The New York Times on yesterday's Obama speech in Cincinnati: "The president told thousands of cheering unionized workers that Congress should stop debating, because 'it's time to act and get this done.' 'I've got a question for all those folks who say we're going to pull the plug on Grandma,' the president thundered. 'What's your answer? What's your solution? And you know what? They don't have one. Their answer is to do nothing.'"
The Washington Post: "In the lead-up to President Obama's critical Wednesday night address to a joint session of Congress, interviews with a cross section of about 15 House Democrats and half a dozen aides show that there is still overwhelming support for some overhaul of the health-care system. But the caucus remains deeply divided over the details of the more than 1,000-page measure and now faces a public that is more skeptical than when House committees began drafting the plan two months ago."
The Democratic National Committee says it will be announcing the extension of Organizing for America's "Health Insurance Reform Now: Let's Get It Done" bus tour to kick off the next phase of its campaign. Per the DNC, "The first leg of the tour ran from 8/26 thru 9/3, hit 10 cities and attracted over 12k supporters and around 350 protesters. The next leg kicks off on the night of the President's speech following a watch party in Atlanta, heads to Florida, Louisiana, Texas, Utah and ends in Vegas."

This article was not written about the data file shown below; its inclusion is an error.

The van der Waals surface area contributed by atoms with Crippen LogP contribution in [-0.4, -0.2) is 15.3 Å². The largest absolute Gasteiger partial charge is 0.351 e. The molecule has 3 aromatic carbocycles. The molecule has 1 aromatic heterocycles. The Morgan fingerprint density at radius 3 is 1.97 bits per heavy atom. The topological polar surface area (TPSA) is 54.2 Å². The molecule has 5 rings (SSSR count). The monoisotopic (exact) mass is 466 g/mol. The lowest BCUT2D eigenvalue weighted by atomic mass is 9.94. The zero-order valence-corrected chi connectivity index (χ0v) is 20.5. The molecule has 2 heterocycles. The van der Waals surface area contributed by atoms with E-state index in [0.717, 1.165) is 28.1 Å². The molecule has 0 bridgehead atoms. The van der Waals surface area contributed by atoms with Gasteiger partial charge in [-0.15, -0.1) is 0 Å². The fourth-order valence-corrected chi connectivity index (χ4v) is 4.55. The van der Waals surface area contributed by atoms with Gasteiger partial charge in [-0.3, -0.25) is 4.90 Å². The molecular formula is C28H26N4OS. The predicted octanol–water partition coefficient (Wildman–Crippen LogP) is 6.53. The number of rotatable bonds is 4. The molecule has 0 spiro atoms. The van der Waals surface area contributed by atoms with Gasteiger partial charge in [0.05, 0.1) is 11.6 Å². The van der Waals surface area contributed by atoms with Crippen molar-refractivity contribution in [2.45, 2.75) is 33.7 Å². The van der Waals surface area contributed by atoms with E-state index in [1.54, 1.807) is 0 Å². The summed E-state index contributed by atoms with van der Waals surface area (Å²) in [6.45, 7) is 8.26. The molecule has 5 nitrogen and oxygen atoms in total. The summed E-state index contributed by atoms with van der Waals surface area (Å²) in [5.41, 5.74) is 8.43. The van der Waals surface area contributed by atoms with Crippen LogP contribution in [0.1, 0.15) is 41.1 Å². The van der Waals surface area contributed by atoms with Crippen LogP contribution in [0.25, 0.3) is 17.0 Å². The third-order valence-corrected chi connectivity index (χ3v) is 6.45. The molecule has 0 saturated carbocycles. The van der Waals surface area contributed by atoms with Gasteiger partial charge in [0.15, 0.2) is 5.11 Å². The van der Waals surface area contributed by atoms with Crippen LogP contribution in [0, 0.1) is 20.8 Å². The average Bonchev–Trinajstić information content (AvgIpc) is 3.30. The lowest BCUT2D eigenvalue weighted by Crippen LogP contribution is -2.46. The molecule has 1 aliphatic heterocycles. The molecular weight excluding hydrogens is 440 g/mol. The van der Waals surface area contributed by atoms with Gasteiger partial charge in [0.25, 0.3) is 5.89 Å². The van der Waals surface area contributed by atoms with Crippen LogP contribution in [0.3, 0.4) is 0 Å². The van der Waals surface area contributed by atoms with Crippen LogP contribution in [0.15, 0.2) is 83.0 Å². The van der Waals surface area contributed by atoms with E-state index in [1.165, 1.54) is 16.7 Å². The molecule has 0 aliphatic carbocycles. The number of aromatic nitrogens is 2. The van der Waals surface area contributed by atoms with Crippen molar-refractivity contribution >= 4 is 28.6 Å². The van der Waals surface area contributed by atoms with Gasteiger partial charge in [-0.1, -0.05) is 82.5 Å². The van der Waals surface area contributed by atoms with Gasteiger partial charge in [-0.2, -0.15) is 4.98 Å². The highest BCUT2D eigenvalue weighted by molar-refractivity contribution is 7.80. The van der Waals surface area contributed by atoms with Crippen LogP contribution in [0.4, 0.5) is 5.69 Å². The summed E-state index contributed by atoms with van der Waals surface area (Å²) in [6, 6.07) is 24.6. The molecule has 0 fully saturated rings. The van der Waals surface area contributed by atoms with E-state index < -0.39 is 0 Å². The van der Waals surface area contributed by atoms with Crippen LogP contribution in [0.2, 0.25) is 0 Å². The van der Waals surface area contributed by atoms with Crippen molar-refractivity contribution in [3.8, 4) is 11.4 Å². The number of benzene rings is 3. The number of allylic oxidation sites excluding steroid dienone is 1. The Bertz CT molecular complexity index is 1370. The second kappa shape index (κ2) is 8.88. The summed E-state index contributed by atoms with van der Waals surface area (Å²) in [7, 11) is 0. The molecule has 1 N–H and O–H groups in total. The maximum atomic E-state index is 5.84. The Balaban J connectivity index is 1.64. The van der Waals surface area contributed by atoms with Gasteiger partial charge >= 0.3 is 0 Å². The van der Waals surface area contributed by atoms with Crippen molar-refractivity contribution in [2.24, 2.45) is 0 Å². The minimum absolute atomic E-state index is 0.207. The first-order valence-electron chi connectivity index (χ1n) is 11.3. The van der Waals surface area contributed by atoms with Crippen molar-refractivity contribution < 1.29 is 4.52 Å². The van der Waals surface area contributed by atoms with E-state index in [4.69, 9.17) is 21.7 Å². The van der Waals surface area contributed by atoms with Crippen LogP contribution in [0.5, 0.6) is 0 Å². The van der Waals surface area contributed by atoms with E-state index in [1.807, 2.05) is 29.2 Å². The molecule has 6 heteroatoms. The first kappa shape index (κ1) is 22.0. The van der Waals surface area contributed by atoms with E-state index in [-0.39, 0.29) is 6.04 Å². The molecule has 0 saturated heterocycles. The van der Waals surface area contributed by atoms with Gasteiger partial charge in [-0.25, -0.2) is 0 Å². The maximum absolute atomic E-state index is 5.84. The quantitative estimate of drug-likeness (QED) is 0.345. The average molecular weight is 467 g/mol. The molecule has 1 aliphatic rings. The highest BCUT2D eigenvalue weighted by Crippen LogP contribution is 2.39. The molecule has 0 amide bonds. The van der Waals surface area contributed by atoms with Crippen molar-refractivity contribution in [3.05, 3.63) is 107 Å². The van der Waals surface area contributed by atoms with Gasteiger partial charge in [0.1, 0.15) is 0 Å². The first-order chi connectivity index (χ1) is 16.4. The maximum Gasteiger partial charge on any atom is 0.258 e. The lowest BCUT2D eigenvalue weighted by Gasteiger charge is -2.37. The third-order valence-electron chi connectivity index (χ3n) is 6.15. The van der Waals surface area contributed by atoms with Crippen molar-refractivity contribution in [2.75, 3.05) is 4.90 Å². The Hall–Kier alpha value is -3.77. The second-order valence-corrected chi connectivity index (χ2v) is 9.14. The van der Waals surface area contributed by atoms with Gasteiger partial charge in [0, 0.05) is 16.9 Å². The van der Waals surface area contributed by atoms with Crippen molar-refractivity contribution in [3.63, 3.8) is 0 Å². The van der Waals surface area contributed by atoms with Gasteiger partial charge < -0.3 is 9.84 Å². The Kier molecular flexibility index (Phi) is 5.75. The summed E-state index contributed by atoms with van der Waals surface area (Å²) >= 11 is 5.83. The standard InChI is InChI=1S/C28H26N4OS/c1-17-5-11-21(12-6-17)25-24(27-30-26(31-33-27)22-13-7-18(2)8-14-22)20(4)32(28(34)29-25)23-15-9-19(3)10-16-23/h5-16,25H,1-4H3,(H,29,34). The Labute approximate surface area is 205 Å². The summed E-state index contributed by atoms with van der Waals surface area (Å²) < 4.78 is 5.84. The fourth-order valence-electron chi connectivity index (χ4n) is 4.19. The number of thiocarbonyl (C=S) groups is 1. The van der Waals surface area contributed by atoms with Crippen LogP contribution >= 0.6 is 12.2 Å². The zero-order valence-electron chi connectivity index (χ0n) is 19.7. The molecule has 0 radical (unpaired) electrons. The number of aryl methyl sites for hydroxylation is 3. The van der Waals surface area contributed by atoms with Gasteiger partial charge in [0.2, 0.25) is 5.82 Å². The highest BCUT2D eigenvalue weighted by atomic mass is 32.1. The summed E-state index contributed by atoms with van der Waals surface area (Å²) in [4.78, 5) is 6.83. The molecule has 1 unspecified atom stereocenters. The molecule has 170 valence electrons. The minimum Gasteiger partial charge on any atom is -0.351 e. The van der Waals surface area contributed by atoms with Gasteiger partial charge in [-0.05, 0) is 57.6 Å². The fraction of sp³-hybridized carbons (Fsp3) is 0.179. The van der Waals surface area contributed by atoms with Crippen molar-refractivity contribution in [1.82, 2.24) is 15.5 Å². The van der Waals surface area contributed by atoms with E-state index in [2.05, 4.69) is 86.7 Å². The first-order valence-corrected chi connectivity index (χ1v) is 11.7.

Regarding today's education speech… "After reading the text on Monday, even Jim Greer, the Florida Republican Party chairman who last week accused the president of seeking to use the speech to foist 'socialist ideology' on schoolchildren, said he could find nothing to criticize in its text," the New York Times notes. "'In its current form, it's fine,' Mr. Greer said in an interview. 'But it remains to be seen if it's the speech he's going to give.'"
More: "Administration officials who last week seemed beleaguered by the criticism over the speech said on Monday that they believed it might have allowed them to demonstrate that Republicans were simply intent on attacking anything Mr. Obama proposes. 'It's a sad state of affairs that many in this country politically would rather start an "Animal House" food fight rather than inspire kids to stay in school, to work hard, to engage parents to stay involved,' said Robert Gibbs, the White House press secretary."
"White House environmental adviser Van Jones resigned late Saturday after weeks of pressure from the right over his past activism," the Washington Post writes, adding, "Jones issued two public apologies in recent days, one for signing a petition that questioned whether Bush administration officials "may indeed have deliberately allowed 9/11 to happen, perhaps as a pretext for war" and the other for using a crude term to describe Republicans in a speech he gave before joining the administration."